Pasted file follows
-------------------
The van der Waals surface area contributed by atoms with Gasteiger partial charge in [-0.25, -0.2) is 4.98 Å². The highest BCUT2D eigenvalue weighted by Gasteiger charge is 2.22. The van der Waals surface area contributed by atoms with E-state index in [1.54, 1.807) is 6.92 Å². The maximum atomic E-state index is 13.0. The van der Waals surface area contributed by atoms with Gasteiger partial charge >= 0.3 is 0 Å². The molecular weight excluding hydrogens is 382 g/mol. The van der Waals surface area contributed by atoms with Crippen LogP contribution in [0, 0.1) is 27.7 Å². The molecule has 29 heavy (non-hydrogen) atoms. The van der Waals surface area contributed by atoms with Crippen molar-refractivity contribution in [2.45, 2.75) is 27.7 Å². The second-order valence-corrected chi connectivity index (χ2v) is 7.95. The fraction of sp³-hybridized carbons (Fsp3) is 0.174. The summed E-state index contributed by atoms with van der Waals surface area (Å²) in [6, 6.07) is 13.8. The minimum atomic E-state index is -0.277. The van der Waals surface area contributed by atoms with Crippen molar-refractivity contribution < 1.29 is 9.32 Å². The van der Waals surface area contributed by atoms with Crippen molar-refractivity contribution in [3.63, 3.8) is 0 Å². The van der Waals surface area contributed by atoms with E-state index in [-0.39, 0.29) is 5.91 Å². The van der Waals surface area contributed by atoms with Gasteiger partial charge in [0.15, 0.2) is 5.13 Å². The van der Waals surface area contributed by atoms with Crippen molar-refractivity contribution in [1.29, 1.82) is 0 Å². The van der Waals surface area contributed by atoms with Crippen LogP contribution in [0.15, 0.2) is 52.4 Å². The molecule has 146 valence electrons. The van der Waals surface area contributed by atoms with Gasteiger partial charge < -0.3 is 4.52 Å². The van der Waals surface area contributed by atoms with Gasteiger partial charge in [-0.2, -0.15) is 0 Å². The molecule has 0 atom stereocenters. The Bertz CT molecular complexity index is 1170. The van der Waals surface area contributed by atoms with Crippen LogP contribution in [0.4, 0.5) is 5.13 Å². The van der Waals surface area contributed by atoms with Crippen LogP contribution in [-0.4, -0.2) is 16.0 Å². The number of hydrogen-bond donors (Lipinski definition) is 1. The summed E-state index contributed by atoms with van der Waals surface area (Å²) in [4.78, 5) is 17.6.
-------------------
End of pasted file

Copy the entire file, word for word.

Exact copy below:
The van der Waals surface area contributed by atoms with Gasteiger partial charge in [-0.25, -0.2) is 4.98 Å². The highest BCUT2D eigenvalue weighted by Gasteiger charge is 2.22. The van der Waals surface area contributed by atoms with E-state index in [1.54, 1.807) is 6.92 Å². The maximum atomic E-state index is 13.0. The van der Waals surface area contributed by atoms with Gasteiger partial charge >= 0.3 is 0 Å². The molecular weight excluding hydrogens is 382 g/mol. The van der Waals surface area contributed by atoms with Crippen LogP contribution in [0, 0.1) is 27.7 Å². The molecule has 29 heavy (non-hydrogen) atoms. The van der Waals surface area contributed by atoms with Crippen molar-refractivity contribution in [2.45, 2.75) is 27.7 Å². The second-order valence-corrected chi connectivity index (χ2v) is 7.95. The fraction of sp³-hybridized carbons (Fsp3) is 0.174. The summed E-state index contributed by atoms with van der Waals surface area (Å²) in [6, 6.07) is 13.8. The minimum atomic E-state index is -0.277. The van der Waals surface area contributed by atoms with Crippen molar-refractivity contribution < 1.29 is 9.32 Å². The van der Waals surface area contributed by atoms with Crippen molar-refractivity contribution in [3.63, 3.8) is 0 Å². The van der Waals surface area contributed by atoms with E-state index in [-0.39, 0.29) is 5.91 Å². The van der Waals surface area contributed by atoms with Gasteiger partial charge in [0.15, 0.2) is 5.13 Å². The van der Waals surface area contributed by atoms with Crippen molar-refractivity contribution in [1.29, 1.82) is 0 Å². The van der Waals surface area contributed by atoms with Crippen LogP contribution in [0.15, 0.2) is 52.4 Å². The molecule has 146 valence electrons. The van der Waals surface area contributed by atoms with Gasteiger partial charge < -0.3 is 4.52 Å². The van der Waals surface area contributed by atoms with Gasteiger partial charge in [-0.2, -0.15) is 0 Å². The molecule has 0 atom stereocenters. The Bertz CT molecular complexity index is 1170. The van der Waals surface area contributed by atoms with Crippen LogP contribution in [0.4, 0.5) is 5.13 Å². The van der Waals surface area contributed by atoms with Crippen LogP contribution in [-0.4, -0.2) is 16.0 Å². The number of hydrogen-bond donors (Lipinski definition) is 1. The summed E-state index contributed by atoms with van der Waals surface area (Å²) in [4.78, 5) is 17.6.